Chances of Cancer increased due to air pollution says US research

In a recent study published in the Journal of the National Cancer Institute, researchers identified air pollution as a major contributor to lung and breast cancer.

Using a spatiotemporal model (which includes data collected over space and time), researchers analysed a large USA-wide samples to investigate links between air pollution and breast cancer risk in women.

Researchers observed an 10 percent increase in breast cancer risk for a 10 mg/m3 increase in estimated historic PM 2.5 (particulate matter) concentrations over a 10–15 years period.

PM is a mixture of solid particles and liquid droplets found in the air. PM 2.5 are fine inhalable particles, with a diameter that's 2.5 micrometres and smaller. According to the US- EPA (Environmental Protection Agency), PM 2.5 poses the greatest risk to health.

The study included 1,96,905 female participants without a prior history of cancer in six US states and two metropolitan areas and identified 15,870 breast cancer cases in the follow up period. Researchers estimated annual average PM 2.5 concentrations for a five-year period prior to enrolment of the candidate.

Air and Water Pollution in Indian Subcontinent 

The AQLI (Air Quality Life Index) data reveals that residents in India, Bangladesh, Nepal and Pakistan are expected to lose about 5 years of life span on average, if existing levels of pollution sustains or exceeds. Since 2013, about 59 percent of the increase in world pollution was observed from India alone, according to a study by the University of Chicago published in September 2023.

About 1.4 billion Indian people's live in areas where the annual average particulate Matter levels exceed WHO guidelines. The WHO's recommended 24-hour average guideline for PM2.5 was 5 micrograms per cubic meter (µg/m3). As of 2022, India's national average particulate matter concentration was 53.3 μg/m3 according to World Air Quality Report.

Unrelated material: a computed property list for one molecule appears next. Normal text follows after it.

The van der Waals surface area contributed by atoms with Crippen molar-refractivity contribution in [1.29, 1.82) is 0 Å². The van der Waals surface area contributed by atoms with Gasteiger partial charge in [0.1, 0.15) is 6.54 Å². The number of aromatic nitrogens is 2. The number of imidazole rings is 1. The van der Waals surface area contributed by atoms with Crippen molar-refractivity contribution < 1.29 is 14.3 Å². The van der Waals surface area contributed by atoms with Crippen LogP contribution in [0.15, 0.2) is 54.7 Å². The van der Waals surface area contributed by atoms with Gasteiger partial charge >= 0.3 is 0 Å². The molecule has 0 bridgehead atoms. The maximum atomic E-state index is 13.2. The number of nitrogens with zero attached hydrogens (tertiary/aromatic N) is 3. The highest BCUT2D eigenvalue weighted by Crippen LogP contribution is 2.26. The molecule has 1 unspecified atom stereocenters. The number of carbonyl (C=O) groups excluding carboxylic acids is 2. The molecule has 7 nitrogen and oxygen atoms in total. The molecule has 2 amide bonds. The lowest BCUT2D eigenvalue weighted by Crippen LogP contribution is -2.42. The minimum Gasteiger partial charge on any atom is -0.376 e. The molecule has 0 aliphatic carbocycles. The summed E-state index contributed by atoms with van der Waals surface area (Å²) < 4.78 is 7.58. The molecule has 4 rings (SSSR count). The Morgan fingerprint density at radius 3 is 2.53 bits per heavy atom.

Among all the women's, spread of cancers (including breast cancer) accounted for 51 percent of all cancers, according to an Indian Council for Medical Research (ICMR) report released in 2022.

More over, Indian oncologists say that the new US study identifying PM as a possible cause of breast cancer is not entirely a surprise for us, as PM is already associated with increased risk of lung and blood cancer.

“Low-dose long-term exposure to PM would result in increased incidence of other cancers like lung, blood and esophagus,” said Dr Ruquaya Ahmad Mir, Senior Consultant - Surgical Oncology - Apollo Cancer Centre.

However, other experts point out the link between physiological and genetic characteristics of Asians and Caucasians and cancer risk. “Racial and ethnic differences between Caucasians and Asians may also contribute to the different risk profile for breast cancer in these populations,” said Dr Uma Dangi, Consultant, Medical Oncology - Fortis Hiranandani Hospital, Vashi.

The frequency of BRCA1/2 genetic mutations range from 2.9 percent to 24 percent among Indian family breast cancer patients according to earlier studies. In the general U.S. population, it is estimated that about 1 in 400 to 1 in 800 individuals carry a BRCA1 or BRCA2 mutation. This equates to roughly 0.125 percent to 0.25 percent of the population according to the US National Cancer Institute.

The US study recruited adults aged older than 50 years, who are typically menopausal or post-menopausal, precluding analyses of the effect of PM on cancer among pre-menopausal women. This study identified the association between particulate matter pollution and breast cancer for estrogen receptor–positive (ER+) tumours, but not for estrogen receptor–negative (ER-) tumours.

According to Dr Dangi, breast cancer usually occurs in women over 50 in western countries, which could be reason why this age group was chosen for the study. The older the candidate, the longer their exposure to environmental toxins, and thus the risk of developing cancer is higher.

In ER+ breast cancer, cancer cells have receptors that can bind to estrogen, a hormone, promoting cell growth. Hormonal medicines like Tamoxifen prevent cancer cells from using estrogen to grow and spread and lead to a better outlook.

ER- breast cancer lacks these receptors and doesn't respond well to hormonal treatments. It tends to be more aggressive and grows faster, requiring chemotherapy and targeted treatment.

This type of cancer cells are estrogen- and progesterone-negative and also don't make any or much of the HER2 protein (the cells test "negative" on all three tests.) These cancers tend to be more common in women younger than 40, who have a BRCA1 mutation. This type of cancer tends to grow and spread faster, has fewer treatment options, and tends to have a worse prognosis. The BRCA1 gene protects one from breast cancer, and a mutation of this increases one's chances of getting the disease.

Experts added that more studies must be conducted to come to conclusions regarding the Indian population cancer cases.

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